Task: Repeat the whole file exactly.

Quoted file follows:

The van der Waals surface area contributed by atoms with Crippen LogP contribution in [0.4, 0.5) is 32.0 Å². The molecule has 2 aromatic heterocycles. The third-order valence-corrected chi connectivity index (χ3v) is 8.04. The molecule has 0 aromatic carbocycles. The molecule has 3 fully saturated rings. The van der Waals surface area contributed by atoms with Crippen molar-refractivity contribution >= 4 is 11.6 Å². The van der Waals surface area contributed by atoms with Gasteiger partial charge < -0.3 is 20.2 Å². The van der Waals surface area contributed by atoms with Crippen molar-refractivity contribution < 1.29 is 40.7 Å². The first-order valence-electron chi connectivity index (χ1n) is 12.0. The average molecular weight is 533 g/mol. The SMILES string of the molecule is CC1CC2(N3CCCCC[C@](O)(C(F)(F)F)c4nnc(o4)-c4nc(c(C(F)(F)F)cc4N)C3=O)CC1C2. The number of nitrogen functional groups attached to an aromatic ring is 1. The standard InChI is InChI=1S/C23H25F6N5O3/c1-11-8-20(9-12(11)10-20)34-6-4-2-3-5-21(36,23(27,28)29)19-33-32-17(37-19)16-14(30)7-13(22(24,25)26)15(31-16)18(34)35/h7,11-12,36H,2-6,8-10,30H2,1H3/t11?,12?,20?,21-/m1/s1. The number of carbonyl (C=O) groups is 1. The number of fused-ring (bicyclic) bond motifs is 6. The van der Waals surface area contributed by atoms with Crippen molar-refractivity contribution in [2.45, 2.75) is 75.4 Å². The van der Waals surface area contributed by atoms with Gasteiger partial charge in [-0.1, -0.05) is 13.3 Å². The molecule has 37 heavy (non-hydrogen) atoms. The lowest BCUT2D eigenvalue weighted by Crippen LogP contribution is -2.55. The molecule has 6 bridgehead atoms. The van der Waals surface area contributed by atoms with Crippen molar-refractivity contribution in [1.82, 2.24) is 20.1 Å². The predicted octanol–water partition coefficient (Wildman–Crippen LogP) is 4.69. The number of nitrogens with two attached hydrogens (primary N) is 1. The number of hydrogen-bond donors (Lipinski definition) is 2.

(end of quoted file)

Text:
The van der Waals surface area contributed by atoms with Crippen LogP contribution in [0.4, 0.5) is 32.0 Å². The molecule has 2 aromatic heterocycles. The third-order valence-corrected chi connectivity index (χ3v) is 8.04. The molecule has 0 aromatic carbocycles. The molecule has 3 fully saturated rings. The van der Waals surface area contributed by atoms with Crippen molar-refractivity contribution >= 4 is 11.6 Å². The van der Waals surface area contributed by atoms with Gasteiger partial charge < -0.3 is 20.2 Å². The van der Waals surface area contributed by atoms with Crippen molar-refractivity contribution < 1.29 is 40.7 Å². The first-order valence-electron chi connectivity index (χ1n) is 12.0. The average molecular weight is 533 g/mol. The SMILES string of the molecule is CC1CC2(N3CCCCC[C@](O)(C(F)(F)F)c4nnc(o4)-c4nc(c(C(F)(F)F)cc4N)C3=O)CC1C2. The number of nitrogen functional groups attached to an aromatic ring is 1. The standard InChI is InChI=1S/C23H25F6N5O3/c1-11-8-20(9-12(11)10-20)34-6-4-2-3-5-21(36,23(27,28)29)19-33-32-17(37-19)16-14(30)7-13(22(24,25)26)15(31-16)18(34)35/h7,11-12,36H,2-6,8-10,30H2,1H3/t11?,12?,20?,21-/m1/s1. The number of carbonyl (C=O) groups is 1. The number of fused-ring (bicyclic) bond motifs is 6. The van der Waals surface area contributed by atoms with Crippen molar-refractivity contribution in [2.45, 2.75) is 75.4 Å². The van der Waals surface area contributed by atoms with Gasteiger partial charge in [-0.1, -0.05) is 13.3 Å². The molecule has 37 heavy (non-hydrogen) atoms. The lowest BCUT2D eigenvalue weighted by Crippen LogP contribution is -2.55. The molecule has 6 bridgehead atoms. The van der Waals surface area contributed by atoms with Crippen molar-refractivity contribution in [1.82, 2.24) is 20.1 Å². The predicted octanol–water partition coefficient (Wildman–Crippen LogP) is 4.69. The number of nitrogens with two attached hydrogens (primary N) is 1. The number of hydrogen-bond donors (Lipinski definition) is 2.